1. Synkrox

        Re: The one time....

        It can store a local copy if you want and are going in areas like that. what about if you "really needed to check your email" ? Or "really needed to make a phone call" in a tunnel?? - sometimes, you gotta accept that you can't have everything all the time. Fact is its a nice feature to have and I will use it.

      2. keithpeter
        Windows

        Re: The one time....

        @AC08:16

        "Sor[r]y it is 2013"

        ...and I can find areas of the UK's second largest city where there is no mobile coverage and where the cafes definitely do not have wifi. Staffordshire Bull Terriers, yes, wifi, not so much.

        And that within 1Km of the Rotunda. Funny old country.

        Seriously: I thought the 'skydrive' folder worked like dropbox so you had local files synchronised with Web storage? No?

        The Tramp: I use Windows 7 at work and I imagine that will continue for some years...

      3. fruitoftheloon
        WTF?

        Re: The one time....

        You may be sory but I get anoyed wen I find tat i dont ger purfect signal out here in the contryside, actually I don't, but methinks you could do with some company...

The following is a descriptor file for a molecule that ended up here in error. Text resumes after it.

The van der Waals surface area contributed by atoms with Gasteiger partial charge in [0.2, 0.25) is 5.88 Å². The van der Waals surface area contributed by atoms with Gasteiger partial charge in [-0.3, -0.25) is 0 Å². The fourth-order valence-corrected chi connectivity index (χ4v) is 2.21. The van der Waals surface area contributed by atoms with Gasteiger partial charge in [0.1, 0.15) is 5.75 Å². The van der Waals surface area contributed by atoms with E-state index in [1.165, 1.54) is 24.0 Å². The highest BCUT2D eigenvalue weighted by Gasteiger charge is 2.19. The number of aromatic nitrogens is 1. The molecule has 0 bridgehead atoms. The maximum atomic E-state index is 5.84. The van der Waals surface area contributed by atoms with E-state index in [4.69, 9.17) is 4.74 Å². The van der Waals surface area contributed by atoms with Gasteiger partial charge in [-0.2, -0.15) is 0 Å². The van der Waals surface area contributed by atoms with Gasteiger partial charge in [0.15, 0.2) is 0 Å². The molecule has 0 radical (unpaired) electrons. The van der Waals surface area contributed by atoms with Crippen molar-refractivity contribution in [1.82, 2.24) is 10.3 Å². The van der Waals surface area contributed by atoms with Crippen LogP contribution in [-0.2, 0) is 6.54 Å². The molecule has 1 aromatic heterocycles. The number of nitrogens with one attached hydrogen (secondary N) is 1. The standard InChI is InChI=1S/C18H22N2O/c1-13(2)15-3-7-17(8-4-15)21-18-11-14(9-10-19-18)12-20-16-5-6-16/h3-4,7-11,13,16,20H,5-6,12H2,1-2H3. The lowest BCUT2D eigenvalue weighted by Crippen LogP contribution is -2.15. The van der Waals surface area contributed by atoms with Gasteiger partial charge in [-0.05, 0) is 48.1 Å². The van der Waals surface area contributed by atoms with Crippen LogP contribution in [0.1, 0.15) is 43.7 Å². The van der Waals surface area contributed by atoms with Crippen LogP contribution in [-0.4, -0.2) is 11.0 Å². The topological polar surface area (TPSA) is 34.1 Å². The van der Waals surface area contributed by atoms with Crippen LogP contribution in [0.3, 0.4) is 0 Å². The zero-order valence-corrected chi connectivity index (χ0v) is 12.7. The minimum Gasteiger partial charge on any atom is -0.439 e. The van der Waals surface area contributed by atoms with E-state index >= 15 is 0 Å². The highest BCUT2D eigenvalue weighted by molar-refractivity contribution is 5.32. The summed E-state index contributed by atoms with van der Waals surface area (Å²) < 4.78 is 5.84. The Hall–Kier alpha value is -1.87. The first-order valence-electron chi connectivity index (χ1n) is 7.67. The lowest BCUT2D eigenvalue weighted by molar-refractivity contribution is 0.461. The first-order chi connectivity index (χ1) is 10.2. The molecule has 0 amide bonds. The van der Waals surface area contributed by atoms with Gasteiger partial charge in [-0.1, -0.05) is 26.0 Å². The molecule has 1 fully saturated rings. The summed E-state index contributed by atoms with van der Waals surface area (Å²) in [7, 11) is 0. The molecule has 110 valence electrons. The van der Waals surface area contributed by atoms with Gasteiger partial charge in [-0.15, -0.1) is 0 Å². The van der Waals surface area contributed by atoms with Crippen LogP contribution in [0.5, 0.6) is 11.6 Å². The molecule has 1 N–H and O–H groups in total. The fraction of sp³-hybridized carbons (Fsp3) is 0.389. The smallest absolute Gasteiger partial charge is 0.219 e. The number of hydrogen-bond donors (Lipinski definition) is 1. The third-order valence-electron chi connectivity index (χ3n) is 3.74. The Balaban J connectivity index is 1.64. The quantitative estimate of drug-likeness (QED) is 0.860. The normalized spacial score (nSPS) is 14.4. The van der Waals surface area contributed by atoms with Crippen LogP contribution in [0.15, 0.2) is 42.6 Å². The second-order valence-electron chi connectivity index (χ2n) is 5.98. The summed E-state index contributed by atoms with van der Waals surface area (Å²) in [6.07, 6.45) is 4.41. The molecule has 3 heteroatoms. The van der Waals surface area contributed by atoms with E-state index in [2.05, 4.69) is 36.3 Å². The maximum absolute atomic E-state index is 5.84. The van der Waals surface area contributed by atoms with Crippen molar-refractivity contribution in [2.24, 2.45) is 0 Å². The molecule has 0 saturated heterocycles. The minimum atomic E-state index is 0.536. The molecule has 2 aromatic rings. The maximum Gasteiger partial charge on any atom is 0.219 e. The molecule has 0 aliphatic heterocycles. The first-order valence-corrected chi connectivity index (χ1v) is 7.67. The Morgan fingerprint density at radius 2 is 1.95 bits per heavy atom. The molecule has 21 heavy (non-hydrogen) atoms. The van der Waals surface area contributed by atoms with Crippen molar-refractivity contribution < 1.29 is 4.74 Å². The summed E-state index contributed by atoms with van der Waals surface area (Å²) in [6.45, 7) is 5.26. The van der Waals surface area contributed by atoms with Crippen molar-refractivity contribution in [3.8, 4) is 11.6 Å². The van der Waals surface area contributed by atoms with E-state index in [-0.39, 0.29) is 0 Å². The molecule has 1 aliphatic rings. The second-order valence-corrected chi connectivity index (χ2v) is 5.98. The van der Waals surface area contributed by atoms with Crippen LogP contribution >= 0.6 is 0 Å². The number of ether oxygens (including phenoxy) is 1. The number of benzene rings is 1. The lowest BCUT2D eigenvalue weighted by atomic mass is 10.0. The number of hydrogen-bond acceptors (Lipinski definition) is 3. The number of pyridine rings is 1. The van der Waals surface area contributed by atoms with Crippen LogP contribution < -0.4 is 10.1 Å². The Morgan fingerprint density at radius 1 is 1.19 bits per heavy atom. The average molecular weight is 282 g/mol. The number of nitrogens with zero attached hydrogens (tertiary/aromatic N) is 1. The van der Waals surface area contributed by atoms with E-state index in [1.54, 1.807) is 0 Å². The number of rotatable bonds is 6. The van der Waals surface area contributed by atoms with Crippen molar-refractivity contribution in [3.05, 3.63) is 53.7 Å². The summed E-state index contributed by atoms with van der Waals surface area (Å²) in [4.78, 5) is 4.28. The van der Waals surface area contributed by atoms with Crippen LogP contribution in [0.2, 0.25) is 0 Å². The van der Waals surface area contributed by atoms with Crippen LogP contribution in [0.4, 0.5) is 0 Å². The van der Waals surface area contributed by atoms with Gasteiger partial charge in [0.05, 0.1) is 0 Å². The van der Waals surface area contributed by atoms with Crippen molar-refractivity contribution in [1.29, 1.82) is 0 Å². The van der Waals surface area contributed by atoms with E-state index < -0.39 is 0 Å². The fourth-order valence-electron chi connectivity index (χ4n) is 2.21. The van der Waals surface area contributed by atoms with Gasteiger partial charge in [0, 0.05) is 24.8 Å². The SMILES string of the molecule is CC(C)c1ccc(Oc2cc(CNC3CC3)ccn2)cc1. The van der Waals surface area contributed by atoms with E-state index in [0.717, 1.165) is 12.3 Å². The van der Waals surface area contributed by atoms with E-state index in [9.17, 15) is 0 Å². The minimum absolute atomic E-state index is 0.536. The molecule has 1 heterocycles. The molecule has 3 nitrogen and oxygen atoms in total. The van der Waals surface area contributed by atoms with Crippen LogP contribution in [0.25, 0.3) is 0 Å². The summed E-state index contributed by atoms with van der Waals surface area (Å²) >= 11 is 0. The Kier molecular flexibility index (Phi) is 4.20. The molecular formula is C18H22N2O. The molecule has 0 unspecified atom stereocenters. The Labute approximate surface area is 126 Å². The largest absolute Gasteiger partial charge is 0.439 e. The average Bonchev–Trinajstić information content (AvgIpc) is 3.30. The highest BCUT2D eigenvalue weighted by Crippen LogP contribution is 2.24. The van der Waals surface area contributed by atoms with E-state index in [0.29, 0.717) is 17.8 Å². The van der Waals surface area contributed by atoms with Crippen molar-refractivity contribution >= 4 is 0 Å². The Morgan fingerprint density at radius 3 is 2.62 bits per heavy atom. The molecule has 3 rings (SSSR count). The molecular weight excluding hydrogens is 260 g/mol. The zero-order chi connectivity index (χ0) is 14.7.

4. Marty Di Bergy

        Re: The one time....

        Airplanes. Most anyway. Trains too.

        And if you are not in your home country, 3G to sync might cost you your home.

      5. Daniel B.
        Facepalm

        Re: The one time....

        Sory it is 2013 and I can find a wifi hto spot somewhere around me, even in the middle of hadrians wall country I could find a wifi hot spot.

        Sorry it's 2013, I have better grammar than you and I don't get WiFi coverage at our client's office. At all. And internet access is heavily restricted, services such as SkyDrive are blocked as they are bandwidth hogs and the internet link is better used for work stuff.

        See? One size does not fit all! Curiously, this is the same problem MS is stumbling with on their TIFKAM approach...

  5. Khaptain Silver badge

    That damned cloud again

    If the wisdom of MS is pushing us towards the cloud, we would probably be far better of using ChromeOS, at least it was written intentionally for the cloud.

    MS are treading on very thin ice, if it breaks they will sink......

  6. Dan 55 Silver badge
    WTF?

    "The newly-revealed features will be welcomed by Windows users"

    Welcomed?! Really?

    1. Kubla Cant Silver badge

      Re: "The newly-revealed features will be welcomed by Windows users"

      An accidental cut-n-paste direct from the press release, I assume.

  7. croc

    These are all very good features... IFF you have very fast, cheap internet and IFF what you are storing is something that you'd not mind your mother seeing.